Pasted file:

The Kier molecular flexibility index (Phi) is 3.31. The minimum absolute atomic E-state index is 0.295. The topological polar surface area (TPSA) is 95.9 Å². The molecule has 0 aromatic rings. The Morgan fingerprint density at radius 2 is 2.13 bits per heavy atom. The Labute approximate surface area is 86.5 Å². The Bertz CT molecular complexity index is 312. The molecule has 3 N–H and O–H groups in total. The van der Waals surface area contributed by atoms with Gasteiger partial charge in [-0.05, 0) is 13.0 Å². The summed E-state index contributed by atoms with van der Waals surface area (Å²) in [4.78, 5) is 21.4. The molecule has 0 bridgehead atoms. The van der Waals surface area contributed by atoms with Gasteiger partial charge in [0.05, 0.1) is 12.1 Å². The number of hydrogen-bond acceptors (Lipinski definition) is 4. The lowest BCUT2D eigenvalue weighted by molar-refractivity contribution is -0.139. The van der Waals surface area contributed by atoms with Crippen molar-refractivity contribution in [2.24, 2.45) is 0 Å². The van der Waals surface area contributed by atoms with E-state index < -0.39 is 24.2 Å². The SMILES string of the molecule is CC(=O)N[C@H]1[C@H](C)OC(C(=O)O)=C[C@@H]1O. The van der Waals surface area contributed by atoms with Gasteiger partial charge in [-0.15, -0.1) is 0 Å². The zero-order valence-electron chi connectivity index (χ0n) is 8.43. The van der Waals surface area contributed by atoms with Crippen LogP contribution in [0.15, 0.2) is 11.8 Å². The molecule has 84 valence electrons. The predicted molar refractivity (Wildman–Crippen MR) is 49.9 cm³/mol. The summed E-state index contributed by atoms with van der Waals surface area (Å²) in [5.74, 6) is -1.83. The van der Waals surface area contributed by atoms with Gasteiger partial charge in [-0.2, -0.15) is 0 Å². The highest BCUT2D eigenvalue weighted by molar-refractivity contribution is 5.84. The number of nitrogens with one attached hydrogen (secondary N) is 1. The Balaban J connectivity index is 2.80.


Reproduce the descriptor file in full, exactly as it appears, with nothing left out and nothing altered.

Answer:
The Kier molecular flexibility index (Phi) is 3.31. The minimum absolute atomic E-state index is 0.295. The topological polar surface area (TPSA) is 95.9 Å². The molecule has 0 aromatic rings. The Morgan fingerprint density at radius 2 is 2.13 bits per heavy atom. The Labute approximate surface area is 86.5 Å². The Bertz CT molecular complexity index is 312. The molecule has 3 N–H and O–H groups in total. The van der Waals surface area contributed by atoms with Gasteiger partial charge in [-0.05, 0) is 13.0 Å². The summed E-state index contributed by atoms with van der Waals surface area (Å²) in [4.78, 5) is 21.4. The molecule has 0 bridgehead atoms. The van der Waals surface area contributed by atoms with Gasteiger partial charge in [0.05, 0.1) is 12.1 Å². The number of hydrogen-bond acceptors (Lipinski definition) is 4. The lowest BCUT2D eigenvalue weighted by molar-refractivity contribution is -0.139. The van der Waals surface area contributed by atoms with Crippen molar-refractivity contribution in [2.24, 2.45) is 0 Å². The van der Waals surface area contributed by atoms with E-state index < -0.39 is 24.2 Å². The SMILES string of the molecule is CC(=O)N[C@H]1[C@H](C)OC(C(=O)O)=C[C@@H]1O. The van der Waals surface area contributed by atoms with Gasteiger partial charge in [-0.15, -0.1) is 0 Å². The zero-order valence-electron chi connectivity index (χ0n) is 8.43. The van der Waals surface area contributed by atoms with Crippen LogP contribution in [0.15, 0.2) is 11.8 Å². The molecule has 84 valence electrons. The predicted molar refractivity (Wildman–Crippen MR) is 49.9 cm³/mol. The summed E-state index contributed by atoms with van der Waals surface area (Å²) in [5.74, 6) is -1.83. The van der Waals surface area contributed by atoms with Gasteiger partial charge in [-0.2, -0.15) is 0 Å². The highest BCUT2D eigenvalue weighted by molar-refractivity contribution is 5.84. The number of nitrogens with one attached hydrogen (secondary N) is 1. The Balaban J connectivity index is 2.80.